Randall

February 10th, 2012
5:43 pm

@ T… I graduated from Goizueta… that’s Emory University if you “ain’t” know. lol

native atlantan

February 10th, 2012
5:46 pm

Guess Im one of the unlucky folks that have made all my monthly payments and am not past due or upside down. It stinks to be left out when you have done what you said you would do when you signed the papers at closing, and so many deadbeats will be getting a bonus from our govt and their big banks.

Jason

February 10th, 2012
5:47 pm

What the hell has happened to personal responsibility in this country???

iRun

February 10th, 2012
5:50 pm

@All – when I say by no fault of their own I mean the widespread tanking of home values.

Raise your hand if you bought a house between 2000 and 2008 and you’re now underwater.

*not me – I live intown where home values are stable

My point is….sooooo many people’s home are devalued. And I mean across the nation, that a very many hardworking people are in critical financial condition.

After all, a home is the most expensive thing 99% of American buy.

And I’m not talking simply about people who bought a home they couldn’t afford. I’m talking about everyone in that high-end suburban development. All the homes sold in 2005 for 500K and now they’re worth 300K. Everyone there is current on their mortgages AND they current mortgage payment is affordable for them.

But if they tried to sell their house they would take such a loss it would likely destroy them.

Again, not talking about myself. My house was worth 400K when I bought it and it’s worth 410K now…it actually rose in value, very slightly.

T

February 10th, 2012
5:52 pm

Emory has a business school?

iRun

February 10th, 2012
5:53 pm

@native atlantan – if you’re crrent on your mortgage and you’re not underwater then there’s no reason to make what you owe on it match what it’s worth. You’re already there.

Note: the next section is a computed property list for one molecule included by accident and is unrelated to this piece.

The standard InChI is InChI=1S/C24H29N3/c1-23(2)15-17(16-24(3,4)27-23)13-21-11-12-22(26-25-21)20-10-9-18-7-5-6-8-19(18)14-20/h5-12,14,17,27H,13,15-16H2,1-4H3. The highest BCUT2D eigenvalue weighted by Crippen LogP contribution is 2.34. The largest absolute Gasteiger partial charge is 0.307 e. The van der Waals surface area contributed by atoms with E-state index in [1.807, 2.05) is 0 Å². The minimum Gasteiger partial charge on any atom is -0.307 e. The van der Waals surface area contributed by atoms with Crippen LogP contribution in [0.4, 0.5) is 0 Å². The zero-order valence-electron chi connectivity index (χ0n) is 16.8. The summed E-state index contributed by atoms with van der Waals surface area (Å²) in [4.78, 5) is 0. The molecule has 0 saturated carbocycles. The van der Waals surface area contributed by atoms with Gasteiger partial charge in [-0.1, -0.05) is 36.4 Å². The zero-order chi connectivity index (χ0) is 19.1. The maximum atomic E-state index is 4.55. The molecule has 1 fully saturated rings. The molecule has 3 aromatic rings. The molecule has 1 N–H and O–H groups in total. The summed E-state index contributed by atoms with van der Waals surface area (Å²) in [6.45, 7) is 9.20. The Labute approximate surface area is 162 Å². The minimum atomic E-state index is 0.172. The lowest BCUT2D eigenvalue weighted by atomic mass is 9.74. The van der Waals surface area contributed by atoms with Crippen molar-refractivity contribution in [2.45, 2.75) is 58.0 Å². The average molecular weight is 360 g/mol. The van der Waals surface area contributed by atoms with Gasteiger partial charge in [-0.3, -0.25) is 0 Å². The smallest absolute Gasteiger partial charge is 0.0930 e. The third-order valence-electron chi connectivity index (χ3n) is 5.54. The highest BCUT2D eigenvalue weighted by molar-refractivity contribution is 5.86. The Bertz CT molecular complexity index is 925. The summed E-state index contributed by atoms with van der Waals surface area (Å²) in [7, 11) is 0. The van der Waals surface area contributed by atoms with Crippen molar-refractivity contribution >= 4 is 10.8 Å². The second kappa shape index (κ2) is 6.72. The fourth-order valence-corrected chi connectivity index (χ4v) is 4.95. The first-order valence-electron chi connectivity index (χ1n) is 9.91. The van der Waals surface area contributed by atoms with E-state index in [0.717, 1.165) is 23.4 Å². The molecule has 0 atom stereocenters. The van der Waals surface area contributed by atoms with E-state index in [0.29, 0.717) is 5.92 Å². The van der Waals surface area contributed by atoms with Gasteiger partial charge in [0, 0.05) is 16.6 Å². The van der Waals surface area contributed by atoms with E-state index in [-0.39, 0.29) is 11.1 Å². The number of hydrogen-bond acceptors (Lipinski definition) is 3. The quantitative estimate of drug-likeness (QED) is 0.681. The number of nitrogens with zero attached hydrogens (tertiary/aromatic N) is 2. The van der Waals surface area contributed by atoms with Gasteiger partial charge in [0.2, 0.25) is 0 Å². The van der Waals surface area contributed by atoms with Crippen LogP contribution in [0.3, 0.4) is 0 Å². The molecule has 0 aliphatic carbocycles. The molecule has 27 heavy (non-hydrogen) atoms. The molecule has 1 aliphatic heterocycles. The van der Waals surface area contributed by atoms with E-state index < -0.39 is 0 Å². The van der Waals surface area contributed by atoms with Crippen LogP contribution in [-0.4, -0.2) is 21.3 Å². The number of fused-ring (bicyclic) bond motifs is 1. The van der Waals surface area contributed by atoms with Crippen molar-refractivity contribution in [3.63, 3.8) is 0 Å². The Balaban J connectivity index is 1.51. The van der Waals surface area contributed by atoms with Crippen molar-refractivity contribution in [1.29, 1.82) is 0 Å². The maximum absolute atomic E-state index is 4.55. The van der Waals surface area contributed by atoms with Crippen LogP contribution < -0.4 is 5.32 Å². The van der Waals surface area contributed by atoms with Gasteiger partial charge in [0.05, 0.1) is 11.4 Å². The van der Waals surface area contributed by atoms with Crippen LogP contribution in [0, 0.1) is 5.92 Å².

This just means that person who bought that 500K house now has a 300K house and a 300K mortgage.

New World Man

February 10th, 2012
5:55 pm

Next will be Fannie and Freddie and the taxpayers on the hook.

T

February 10th, 2012
6:01 pm

Most of the money being “given away” will come from Ally Bank. Can any one tell me what Ally Banks former name was and whos money this is that BHO is having “given back”? Randall?…….Randall?…….Randall?

Randall

February 10th, 2012
6:02 pm

Mike S….(insert an “or” @5:32 between stock and commodity) these banks are culpable (and have admitted so by agreeing to this settlement). They’re culpable primarily b/c of their role in sub-prime lending, which caused the housing market meltdown in the first place. Many homes are underwater b/c of heavy foreclousures, which the sub-prime market caused. There’s also too much inventory (again caused by foreclosures, along with other factors). This will not be a big write-down for many homeowners. as the article states, the avg write down will be around $20k. If you’re $50k underwater, that helps a bit, but you’re still underwater. Part of this settlement is aimed at shoring up the housing market and encouraging underwater borrowers NOT to simply walk away, which many have done. I can foresee instances where an underwater borrower gets a $20k principal reduction, a lower interest rate and modified terms. If we don’t fix housing, the economy will never fully rebound. Yeah, it may suck for some who choose to see it that way, but hey life isn’t fair.

T

February 10th, 2012
6:06 pm

Per Randall – GOVERNMENT TO THE RESCUE!

Randall

February 10th, 2012
6:09 pm

@T… you’re so typical -making uninformed comments based on personal beliefs. read the article dude. it clearly states Ally’s lineage.